These attitudes toward studying scripture, which Ruskin learned as a child, recall similar attitudes underlying medieval and Renaissance allegorical imagery. According to Rosemond Tuve, "Men do not weary of meeting, especially in interesting disguise, ideas and beliefs that they hold with real firmness. We shall have little sympathetic understanding of this mediaeval and Renaissance taste in imagery unless we can conceive of readers who thought deliverance from hell to heaven was extraordinarily interesting good news" (Allegorical Imagery: Some Mediaeval Books and Their Posterity, Princeton, 1966, 331). Richard D. Altick's The English Common Reader , Chicago, 1963, 121-122, also points out that editors and authors of religious tracts and periodicals tried to provide the excitement of prohibited works of fiction. The sermon satisfied another intellectual taste in an acceptable form. We can have little feeling for the fusion of aesthetic, intellectual, and spiritual concerns that prompted both Victorian preachers and congregations to look forward with pleasure to two long sermons every Sunday, unless we conceive of the Evangelical love of discovering evidences of Christ. Since Ruskin learned his habits of reading in such a milieu, it is not surprising that when he later transferred religious exegetics to secular works, he maintained a similar fusion of apparently diverse attitudes.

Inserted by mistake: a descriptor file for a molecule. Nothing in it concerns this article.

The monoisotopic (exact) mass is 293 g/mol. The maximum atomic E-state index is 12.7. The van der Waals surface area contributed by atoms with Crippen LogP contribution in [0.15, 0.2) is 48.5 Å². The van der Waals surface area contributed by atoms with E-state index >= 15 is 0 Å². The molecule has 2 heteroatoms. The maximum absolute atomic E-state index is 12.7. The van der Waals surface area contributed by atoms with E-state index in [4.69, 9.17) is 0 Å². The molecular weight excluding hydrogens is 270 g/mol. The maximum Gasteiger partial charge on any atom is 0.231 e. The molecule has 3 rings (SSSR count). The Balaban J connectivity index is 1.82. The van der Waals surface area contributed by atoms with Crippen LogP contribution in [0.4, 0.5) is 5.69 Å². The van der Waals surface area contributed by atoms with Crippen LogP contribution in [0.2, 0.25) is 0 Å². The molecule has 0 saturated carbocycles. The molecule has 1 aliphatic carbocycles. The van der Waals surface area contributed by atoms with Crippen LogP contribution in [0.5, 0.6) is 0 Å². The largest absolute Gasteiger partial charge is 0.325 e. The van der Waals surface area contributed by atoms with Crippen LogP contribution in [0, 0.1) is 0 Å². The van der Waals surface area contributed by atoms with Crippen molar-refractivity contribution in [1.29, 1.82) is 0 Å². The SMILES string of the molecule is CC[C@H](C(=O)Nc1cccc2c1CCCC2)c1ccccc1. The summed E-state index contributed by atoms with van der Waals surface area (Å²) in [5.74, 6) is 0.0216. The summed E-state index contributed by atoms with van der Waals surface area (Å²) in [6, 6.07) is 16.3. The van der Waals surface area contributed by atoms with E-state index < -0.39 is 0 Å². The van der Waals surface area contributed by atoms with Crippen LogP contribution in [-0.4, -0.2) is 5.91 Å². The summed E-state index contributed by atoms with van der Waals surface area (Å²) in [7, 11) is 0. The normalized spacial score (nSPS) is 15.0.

Although the Evangelicals and other groups, such as the Baptists and Presbyterians who shared their methods, made full use of tracts and biblical commentaries, they considered preaching the most effective weapon of the elect; and consequently it is in sermons that we find the most important use of biblical types. While still a young child Ruskin had learned from sermons the correct way to search the Bible for types and shadows of Christ, and the degree to which typological exegetics had become a commonplace to him appears in one of the Letters Addressed to a College Friend, which Ruskin wrote to the Reverend Edward Clayton in 1843: "To-day being the first Sunday of the month, Mr. Melville [sic] preached at the Tower, and his curate gave us a sermon on 'Unto Adam also, and to his wife, did the Lord God make coats of skins,' etc. 'Now,' thought I, when he began, 'I know what you're going to say about that; you'll say that the beasts were sacrificed, and that the skins were typical of the robe of Christ's righteousness"'(1.490). He could thus anticipate the curate in such a superior manner because the sermons of Melvill and other preachers, particularly the Reverend E. Andrews of Beresford Chapel, Walsworth, had long before instructed him in the practice of typological readings of scripture. When Ruskin was only nine years old he made elaborate summaries of sermons, probably those of Andrews, which demonstrate the theological and exegetical sophistication which he had attained by 1828.17 In Sermon X, "The law of sacrifice," Ruskin makes use of the characteristic Evangelical application of figural reading to Leviticus. This third book of the Pentateuch, which sets forth the Judaic ceremonies of sacrifice used before the destruction of the Temple, apparently had little to offer the Christian reader, since it details the outmoded rules of an abrogated law. Ruskin, explaining that he will "follow up the law of the shadow of sacrifice to its substance Christ," points to the difficulties created by Levitical ceremonies when he mentions "the beginning of the 10th chapter, of Hebrews where it is said that the law, having a shadow of good things to come, and not the very image of these things, can never make the comers thereunto perfect, & it goes on to say that the blood of bulls and goats can never take away sin. Now, if it is impossible, that blood can take away sin, can we suppose that these momentous ordinances, were only for show, for ceremony[?] Can God institute anything of no moral worth[?]" Such apparent irrelevance would have created great difficulties for Evangelical belief, which held not only that God had directly inspired every word of the Bible but also that each of its parts bore equal value. Since they did not accept an evolutionary theory of scripture, they found themselves forced to make the best of this unpromising material, and their universal solution was that God had instituted Levitical sacrifices as types to prefigure Christ's sacrifice: "As the law threw forward a shadow to another economy these sacrifices must be to intimate[?] that sacrifice is necessary in the other economy and sacrifice, which shall be capable of taking away all sin. Now . . . in the Gospel this sacrifice of animals is done away with, and yet we know that we must have sacrifices of some sort[;] we are shut up to the death of Christ as the very essence of atonement. The law[s] of sacrifices derive their value only because they referred to the Gospel and if this be correct, the view which [we] have taken of them, must be referred to Christ. . . . As the law is a shadow of good things to come and as sacrifice is the foundation of the law[,] we have a striking proof of the efficacy of the atonement of Christ." In the next sermon, "Sacrifices of the old law," Ruskin again makes use of the usually circular argument from types. After stating that ceremonial law "was to shadow forth the future sacrifice of Christ," he adds "[I]f these were not shadow[s] of this great sacrifice, they were trivial ceremonial forms and unworthy of the being who appointed them." Such clearly could not be the case.